AANN Neuroscience News
June. 23, 2011

Turning to software to help treat brain injuries
The New York Times
Some 400,000 current and former American soldiers suffer from traumatic brain injuries, which can cause memory loss, lack of concentration, depression, anxiety attacks and other problems. Some neuroscientists now see great potential in techniques of manipulating the brain's "neuroplasticity," its propensity to rearrange its neuronal structure in response to behavior and stimuli. Earlier this year, the Department of Defense awarded a $2 million grant to Brain Plasticity Inc. to study the effectiveness of Posit Science software in restoring memory and attention in victims of traumatic brain injury.More

Supportive care needs after an acute stroke: A descriptive inquiry of caregivers' perspective
Journal of Neuroscience Nursing
This mixed-methods study explored the use of the Supportive Care Needs Framework as an overall guide to identify the wide spectrum of needs of the family caregivers of patients with stroke. Within this framework, a needs assessment survey developed for a different complex medical population was modified and administered to 10 caregivers of patients recently diagnosed with stroke to identify the specific needs of this population.More

Nurses are in demand
Journal Watchdog
There's a push around the country to increase the number of nurses with advanced degrees and two Spartanburg, S.C., colleges have a part in that. Converse College will be partnering with Vanderbilt University to give students the opportunity to earn a master's degree in nursing that could lead to careers as nurse practitioners, nurse midwives and nurse executives. And the Mary Black School of Nursing at the University of South Carolina Upstate is working on a direct entry program that would allow people with baccalaureate degrees in other fields to pursue a master's degree in nursing.More

A peek inside the brain: What do neuroscientists think about?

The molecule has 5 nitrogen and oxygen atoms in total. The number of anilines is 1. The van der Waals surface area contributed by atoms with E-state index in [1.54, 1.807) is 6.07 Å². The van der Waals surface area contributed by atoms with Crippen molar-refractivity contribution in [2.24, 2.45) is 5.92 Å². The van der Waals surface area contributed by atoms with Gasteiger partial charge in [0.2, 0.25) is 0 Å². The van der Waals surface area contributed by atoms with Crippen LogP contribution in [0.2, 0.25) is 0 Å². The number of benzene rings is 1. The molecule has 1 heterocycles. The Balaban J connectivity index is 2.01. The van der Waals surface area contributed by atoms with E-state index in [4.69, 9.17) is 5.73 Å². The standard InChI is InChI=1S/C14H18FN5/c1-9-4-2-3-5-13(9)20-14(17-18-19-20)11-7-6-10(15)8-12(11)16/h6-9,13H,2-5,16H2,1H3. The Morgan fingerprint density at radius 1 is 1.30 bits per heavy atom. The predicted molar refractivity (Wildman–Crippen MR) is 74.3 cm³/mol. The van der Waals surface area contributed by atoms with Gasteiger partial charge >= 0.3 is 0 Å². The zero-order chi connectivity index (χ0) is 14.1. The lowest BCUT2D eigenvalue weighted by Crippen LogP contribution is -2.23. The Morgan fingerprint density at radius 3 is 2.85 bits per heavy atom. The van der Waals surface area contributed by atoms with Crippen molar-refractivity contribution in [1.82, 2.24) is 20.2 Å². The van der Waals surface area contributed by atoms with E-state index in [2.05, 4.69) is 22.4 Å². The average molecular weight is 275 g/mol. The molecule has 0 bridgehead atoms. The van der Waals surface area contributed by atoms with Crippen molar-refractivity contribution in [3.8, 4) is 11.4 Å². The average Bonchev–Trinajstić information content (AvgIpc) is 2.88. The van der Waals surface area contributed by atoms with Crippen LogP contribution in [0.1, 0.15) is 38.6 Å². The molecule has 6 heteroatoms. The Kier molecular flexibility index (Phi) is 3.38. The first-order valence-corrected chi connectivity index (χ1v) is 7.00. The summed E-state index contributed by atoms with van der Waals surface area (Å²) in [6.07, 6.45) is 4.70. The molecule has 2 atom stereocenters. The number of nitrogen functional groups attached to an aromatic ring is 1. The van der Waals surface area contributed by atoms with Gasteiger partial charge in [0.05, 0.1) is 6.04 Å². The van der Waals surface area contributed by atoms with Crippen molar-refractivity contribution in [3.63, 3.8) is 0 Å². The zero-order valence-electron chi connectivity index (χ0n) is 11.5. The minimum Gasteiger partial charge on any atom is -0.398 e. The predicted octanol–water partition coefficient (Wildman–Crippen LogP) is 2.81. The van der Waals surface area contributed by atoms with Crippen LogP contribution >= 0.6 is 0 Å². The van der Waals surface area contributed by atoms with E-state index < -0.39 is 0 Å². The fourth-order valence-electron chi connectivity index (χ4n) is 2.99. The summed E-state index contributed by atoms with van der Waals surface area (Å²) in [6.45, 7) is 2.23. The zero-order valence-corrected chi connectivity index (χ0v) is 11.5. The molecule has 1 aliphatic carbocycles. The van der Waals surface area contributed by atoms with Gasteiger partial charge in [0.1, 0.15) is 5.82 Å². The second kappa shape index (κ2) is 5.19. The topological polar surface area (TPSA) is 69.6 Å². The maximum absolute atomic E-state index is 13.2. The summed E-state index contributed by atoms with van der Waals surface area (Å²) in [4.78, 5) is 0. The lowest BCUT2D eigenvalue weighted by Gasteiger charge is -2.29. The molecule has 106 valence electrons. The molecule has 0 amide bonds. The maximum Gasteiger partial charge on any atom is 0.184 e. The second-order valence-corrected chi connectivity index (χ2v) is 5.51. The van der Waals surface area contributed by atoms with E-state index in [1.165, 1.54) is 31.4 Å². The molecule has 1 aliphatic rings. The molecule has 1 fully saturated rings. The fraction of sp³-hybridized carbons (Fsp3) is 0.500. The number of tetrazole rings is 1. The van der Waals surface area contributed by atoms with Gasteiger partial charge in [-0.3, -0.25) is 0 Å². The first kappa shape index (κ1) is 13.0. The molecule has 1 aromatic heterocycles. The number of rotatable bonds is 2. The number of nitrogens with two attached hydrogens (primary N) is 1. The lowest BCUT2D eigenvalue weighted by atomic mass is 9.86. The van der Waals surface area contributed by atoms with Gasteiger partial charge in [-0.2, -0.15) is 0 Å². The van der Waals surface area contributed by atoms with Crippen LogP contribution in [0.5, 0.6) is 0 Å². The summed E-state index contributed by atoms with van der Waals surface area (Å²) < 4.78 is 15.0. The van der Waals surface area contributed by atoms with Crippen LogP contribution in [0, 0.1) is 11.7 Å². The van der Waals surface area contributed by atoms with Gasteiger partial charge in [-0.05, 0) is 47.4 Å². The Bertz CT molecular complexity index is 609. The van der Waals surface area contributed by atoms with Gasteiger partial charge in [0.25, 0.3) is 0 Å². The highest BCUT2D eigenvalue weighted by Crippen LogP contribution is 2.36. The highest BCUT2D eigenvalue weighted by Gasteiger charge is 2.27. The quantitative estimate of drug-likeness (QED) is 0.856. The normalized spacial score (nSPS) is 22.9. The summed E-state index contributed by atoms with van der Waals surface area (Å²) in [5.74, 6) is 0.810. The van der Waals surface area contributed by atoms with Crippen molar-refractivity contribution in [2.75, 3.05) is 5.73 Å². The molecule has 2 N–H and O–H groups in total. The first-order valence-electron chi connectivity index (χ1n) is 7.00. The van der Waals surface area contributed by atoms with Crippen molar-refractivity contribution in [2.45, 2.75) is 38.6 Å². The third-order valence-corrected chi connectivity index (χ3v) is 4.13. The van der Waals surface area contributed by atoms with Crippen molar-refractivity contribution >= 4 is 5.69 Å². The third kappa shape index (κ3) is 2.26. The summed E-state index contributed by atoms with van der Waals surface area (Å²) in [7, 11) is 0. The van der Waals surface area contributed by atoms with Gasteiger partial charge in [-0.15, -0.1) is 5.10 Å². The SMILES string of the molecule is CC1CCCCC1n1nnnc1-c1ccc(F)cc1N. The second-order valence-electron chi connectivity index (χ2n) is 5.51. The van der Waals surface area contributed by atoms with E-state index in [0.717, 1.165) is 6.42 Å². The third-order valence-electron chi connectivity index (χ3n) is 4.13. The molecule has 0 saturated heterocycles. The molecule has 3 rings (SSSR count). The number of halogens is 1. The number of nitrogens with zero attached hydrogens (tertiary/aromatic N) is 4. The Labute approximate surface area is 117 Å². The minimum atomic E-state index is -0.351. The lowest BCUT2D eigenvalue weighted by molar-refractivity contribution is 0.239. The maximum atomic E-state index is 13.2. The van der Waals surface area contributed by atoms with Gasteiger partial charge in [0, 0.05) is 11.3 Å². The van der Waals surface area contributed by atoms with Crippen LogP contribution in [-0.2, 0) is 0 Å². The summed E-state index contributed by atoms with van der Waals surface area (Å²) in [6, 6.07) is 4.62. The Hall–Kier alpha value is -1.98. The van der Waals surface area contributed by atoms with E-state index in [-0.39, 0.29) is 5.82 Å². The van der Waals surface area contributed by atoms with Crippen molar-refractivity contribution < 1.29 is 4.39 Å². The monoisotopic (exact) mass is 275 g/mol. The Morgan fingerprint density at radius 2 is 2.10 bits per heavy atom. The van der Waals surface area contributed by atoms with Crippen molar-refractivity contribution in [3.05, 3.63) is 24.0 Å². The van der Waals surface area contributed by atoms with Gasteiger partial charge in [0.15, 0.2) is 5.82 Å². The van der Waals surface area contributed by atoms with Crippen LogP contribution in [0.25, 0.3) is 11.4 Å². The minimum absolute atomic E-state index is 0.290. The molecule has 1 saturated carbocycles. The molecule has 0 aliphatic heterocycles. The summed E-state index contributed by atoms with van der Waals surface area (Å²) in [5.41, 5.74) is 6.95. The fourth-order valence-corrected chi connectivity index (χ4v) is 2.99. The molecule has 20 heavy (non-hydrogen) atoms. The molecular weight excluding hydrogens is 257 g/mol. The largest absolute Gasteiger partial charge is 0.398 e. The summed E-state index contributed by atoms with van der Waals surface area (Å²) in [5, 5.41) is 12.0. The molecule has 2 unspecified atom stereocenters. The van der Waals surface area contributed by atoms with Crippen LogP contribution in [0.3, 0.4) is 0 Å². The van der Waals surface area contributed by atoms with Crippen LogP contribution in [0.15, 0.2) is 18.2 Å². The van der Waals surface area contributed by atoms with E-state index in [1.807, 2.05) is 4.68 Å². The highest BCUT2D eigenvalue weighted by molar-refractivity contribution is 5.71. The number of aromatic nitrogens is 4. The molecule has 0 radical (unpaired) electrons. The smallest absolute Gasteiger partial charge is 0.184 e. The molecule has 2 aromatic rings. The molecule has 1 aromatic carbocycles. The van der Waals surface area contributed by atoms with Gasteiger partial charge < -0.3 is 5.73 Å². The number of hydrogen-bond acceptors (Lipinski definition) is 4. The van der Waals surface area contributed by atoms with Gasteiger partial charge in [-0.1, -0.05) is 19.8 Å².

The Huffington Post
"What makes us human?" "How does the cortex work?" "What is the thalamus interested in paying attention to?" These were the answers received when three prominent neuroscientists were asked what question they would like answered. More

5 big developments in neuroscience to watch
Forbes (Opinion)
Neuroscience is in many ways a discipline still in its infancy, making it ripe for claims that veer closer to science fiction than science. In this post, the author has taken a cut at describing five real-deal developments in neuroscience that are going to heat up in the years to come, along with implications pro and con.More

Genes strong factor in early-onset Alzheimer's
Hernando Today
Though the symptoms of Alzheimer's usually begin to appear in people that are in their late 60s, there are an estimated two hundred thousand people under the age of 65 who have reportedly been afflicted with the disease. This is known as "early-onset Alzheimer's." Studies show that there are even cases where patients are in their 30s and 40s, but this is extremely rare. The genetic path of inheritance is much greater in situations involving early-onset Alzheimer's. Those that have a parent or grandparent who developed the disease at a younger age have a higher risk of developing it themselves.More

Slow growth of childhood brain tumors explained
Johns Hopkins Kimmel Cancer Center via HealthCanal
Johns Hopkins researchers have found a likely explanation for the slow growth of the most common childhood brain tumor, pilocytic astrocytoma. Using tests on a new cell-based model of the tumor, they concluded that the initial process of tumor formation switches on a growth-braking, tumor-suppressor gene, in a process similar to that seen in skin moles.More

University of California, Riverside neuroscientists' discovery could bring relief to epilepsy sufferers
Biology & Nature via e! Science News
Researchers at the University of California, Riverside have made a discovery in the lab that could help drug manufacturers develop new antiepileptic drugs and explore novel strategies for treating seizures associated with epilepsy – a disease affecting about two million Americans. More

Virtual tool may help Parkinson's victims walk
The Times of India
Researchers may have hit upon a new way of helping Parkinson's victims who face difficulty in walking. They are hoping to use a simulated virtual reality environment to help patients suffering from the phenomenon known as "freezing of gait." More

World-first local trial to cool brains
The Herald Sun
Stroke patients will have their brains and blood cooled in a world-first human trial led by Melbourne, Australia, researchers to halt the steady death of brain cells. This new hypothermia technique aims to slow metabolism in the brain and extend the time stroke patients can be given the tissue Plasminogen activator drug.More

Validity of baseline concussion tests questioned
USA Today
Baseline concussion testing provides a baseline score of an athlete's cognitive abilities, such as reaction time, working memory and attention span. Athletes who suffer a concussion retake the test, and if there is a large decrease in the score, they are typically banned from play until their score improves. But the tests, which are mandatory for hundreds of thousands of amateur and professional athletes in the United States, have a high "false negative" rate.More